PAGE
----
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Gus Welsh stands in front of one of many Mariel Zagunis images at Notre Dame.
That Gus Welsh was down and a little bit out, not liking his situation, and mad at himself for wasting time in the past, is all understandable. At 25, he had spent eight years trying to get through college, taking time off to earn money, then going back to school, then work, then he’d do it all over again. He was one semester or so from graduating, and in his work phase, when he got a more important calling: his mom needed some help back home.So he’s there now, in South Bend, Ind., working two jobs. He unloads trucks for Walmart and is a janitor at Joyce Center, the athletic facility at the University of Notre Dame. His goal was to work for NASA, pushing the limits. Instead, he’s pushing a broom.
That’s where Olympian Mariel Zagunis comes in.
Both of Welsh’s jobs are at night. So one night, when he was not the least happy about cleaning toilets at Notre Dame and wondering where his life had gone — is going — he went into the old fencing gym to clean. Notre Dame now has a beautiful, new fencing facility, but this was the old one, hidden from the rest of the complex up a back flight of stairs and down a corridor with pipes sticking out of the wall, then through the mechanical room.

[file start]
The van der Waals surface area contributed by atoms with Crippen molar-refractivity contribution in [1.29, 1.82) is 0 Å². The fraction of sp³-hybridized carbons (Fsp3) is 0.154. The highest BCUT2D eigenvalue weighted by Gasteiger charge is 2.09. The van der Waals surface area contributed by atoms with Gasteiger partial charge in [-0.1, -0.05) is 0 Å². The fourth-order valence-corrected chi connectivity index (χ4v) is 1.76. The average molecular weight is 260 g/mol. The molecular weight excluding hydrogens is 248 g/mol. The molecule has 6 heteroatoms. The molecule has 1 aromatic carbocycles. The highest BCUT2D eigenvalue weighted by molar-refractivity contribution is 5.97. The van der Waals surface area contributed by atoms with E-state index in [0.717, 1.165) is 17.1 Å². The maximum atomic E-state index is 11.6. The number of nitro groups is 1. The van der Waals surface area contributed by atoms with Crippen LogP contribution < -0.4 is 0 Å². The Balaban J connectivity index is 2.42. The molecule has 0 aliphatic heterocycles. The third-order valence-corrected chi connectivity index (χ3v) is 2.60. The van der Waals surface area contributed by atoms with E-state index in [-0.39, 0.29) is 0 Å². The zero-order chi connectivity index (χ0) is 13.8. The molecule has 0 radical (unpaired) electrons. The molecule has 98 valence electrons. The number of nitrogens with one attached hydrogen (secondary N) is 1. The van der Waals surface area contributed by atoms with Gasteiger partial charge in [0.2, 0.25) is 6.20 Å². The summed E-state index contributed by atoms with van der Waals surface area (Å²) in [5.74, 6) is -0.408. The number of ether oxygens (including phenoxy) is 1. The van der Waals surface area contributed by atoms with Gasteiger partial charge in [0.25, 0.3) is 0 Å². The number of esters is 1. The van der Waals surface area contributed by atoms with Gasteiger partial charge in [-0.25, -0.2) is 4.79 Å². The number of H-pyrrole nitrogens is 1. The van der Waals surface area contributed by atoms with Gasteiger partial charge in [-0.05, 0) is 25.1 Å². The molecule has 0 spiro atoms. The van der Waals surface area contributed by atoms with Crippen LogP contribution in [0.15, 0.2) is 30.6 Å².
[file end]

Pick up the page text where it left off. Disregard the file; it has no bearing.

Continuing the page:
“Then you get to a dank, dark little place,” Welsh said. “It’s like a dungeon in there, with no windows.”
That’s when Welsh saw all these awards on the wall with Mariel Zagunis’ name, from matches that he thought no one probably saw, remembered, or ever heard of... more>